How has your research benefited from international collaborations?

I am always amazed at how generous scientists are with their inventions and their time, with only the promise of a shared publication (and perhaps an interesting trip abroad). Such collaborations have happened repeatedly in my career – I have shared techniques we have developed and benefited from those that others have invented – and the fruits of these collaborations often greatly exceed what might have been achieved by either group individually.

An example of a technique we have been able to establish in Newcastle, with support from the Epilepsy Research Institute through funds donated by the family of Céline Newman, was developed by Dr Xavier Leinekugel at Aix-Marseille University in France. Dr Leinekugel and his colleagues in Marseille developed a pressure sensor floor for examining mouse activity and the Céline Newman Bursary allowed us to purchase this sensor system. We have used this non-invasive method alongside infrared cameras to monitor mice with genetic epilepsy, so that we might then assess different treatment options. This project exemplifies the benefits of collaboration well, as thanks to the technology developed in Marseille, we have been able to efficiently monitor mice while minimising the impact on the mice’s welfare, which will speed up the process of assessing new drugs and therapies.

Additionally, we used this recordings system in a different collaborative project with a team from Pisa led by Professor Gimmi Ratto, to monitor the activity of mice in a study aimed at understanding why seizures tend to occur at specific times of the day.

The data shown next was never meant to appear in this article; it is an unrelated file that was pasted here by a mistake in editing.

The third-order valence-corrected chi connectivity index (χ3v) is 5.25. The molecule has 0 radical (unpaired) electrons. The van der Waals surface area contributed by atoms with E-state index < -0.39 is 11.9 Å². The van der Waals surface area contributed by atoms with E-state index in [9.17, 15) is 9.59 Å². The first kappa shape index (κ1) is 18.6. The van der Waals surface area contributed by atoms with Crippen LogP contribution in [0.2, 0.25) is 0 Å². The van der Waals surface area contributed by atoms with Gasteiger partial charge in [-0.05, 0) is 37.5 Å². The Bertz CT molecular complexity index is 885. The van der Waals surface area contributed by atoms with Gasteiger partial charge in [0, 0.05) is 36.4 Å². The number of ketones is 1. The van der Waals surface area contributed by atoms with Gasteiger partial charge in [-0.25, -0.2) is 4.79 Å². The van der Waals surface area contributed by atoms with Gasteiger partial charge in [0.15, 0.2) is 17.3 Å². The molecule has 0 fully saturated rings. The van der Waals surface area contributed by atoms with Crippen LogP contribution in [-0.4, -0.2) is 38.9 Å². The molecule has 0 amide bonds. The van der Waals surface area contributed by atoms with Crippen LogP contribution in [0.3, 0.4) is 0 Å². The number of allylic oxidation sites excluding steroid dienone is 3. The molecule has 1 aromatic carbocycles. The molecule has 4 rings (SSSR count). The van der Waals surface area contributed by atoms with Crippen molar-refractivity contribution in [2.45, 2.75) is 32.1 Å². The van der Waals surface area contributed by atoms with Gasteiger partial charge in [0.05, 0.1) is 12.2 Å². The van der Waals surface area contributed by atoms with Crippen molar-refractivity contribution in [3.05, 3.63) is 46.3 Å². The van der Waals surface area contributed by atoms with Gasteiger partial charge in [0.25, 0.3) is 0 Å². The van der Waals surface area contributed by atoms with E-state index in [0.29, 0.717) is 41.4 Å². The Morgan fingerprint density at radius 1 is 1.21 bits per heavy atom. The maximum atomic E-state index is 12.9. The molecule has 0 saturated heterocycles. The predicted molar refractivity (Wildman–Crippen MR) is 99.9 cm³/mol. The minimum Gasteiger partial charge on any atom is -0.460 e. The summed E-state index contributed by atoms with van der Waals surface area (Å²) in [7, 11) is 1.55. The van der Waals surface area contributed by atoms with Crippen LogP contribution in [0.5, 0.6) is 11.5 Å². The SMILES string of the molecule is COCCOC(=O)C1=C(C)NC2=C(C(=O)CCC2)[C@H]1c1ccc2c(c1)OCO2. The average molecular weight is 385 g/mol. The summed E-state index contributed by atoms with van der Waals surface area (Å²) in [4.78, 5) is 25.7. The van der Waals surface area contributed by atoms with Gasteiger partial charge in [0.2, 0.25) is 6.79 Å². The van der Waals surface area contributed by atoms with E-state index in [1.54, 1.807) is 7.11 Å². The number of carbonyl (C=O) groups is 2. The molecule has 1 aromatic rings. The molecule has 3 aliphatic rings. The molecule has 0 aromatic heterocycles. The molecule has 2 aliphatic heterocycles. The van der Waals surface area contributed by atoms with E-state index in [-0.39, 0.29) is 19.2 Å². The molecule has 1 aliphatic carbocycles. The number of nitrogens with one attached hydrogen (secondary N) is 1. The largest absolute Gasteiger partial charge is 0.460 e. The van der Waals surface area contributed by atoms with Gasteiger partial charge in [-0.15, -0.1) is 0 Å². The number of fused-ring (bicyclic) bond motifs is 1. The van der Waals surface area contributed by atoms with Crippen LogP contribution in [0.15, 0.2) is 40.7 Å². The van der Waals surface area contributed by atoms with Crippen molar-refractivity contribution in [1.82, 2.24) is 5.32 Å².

To conclude we would like to thank Professor Andy Trevelyan for taking the time to highlight why international collaboration continues to be so important and should be celebrated this International Epilepsy Day.

The international epilepsy research landscape is a key focus of the Epilepsy Research Institute’s strategy. Underpinning our strategy are six themed research programmes, each with a taskforce led by leading UK scientists and clinicians. As part of their role, each research programme will scope the international landscape and identify opportunities to develop international partnerships and collaborations within their own area of interest. It is therefore no coincidence that, The Hub – the Institute’s online portal for researchers working in epilepsy and associated conditions – is open to international researchers, to further foster our ambitious and inclusive culture of international collaboration.

[1] World Health Organization (2024):

[1] Raimondo, JV. et al. 2022; “What causes seizures in neurocysticercosis?” Epilepsy Currents Dec 21;23(2):105-112: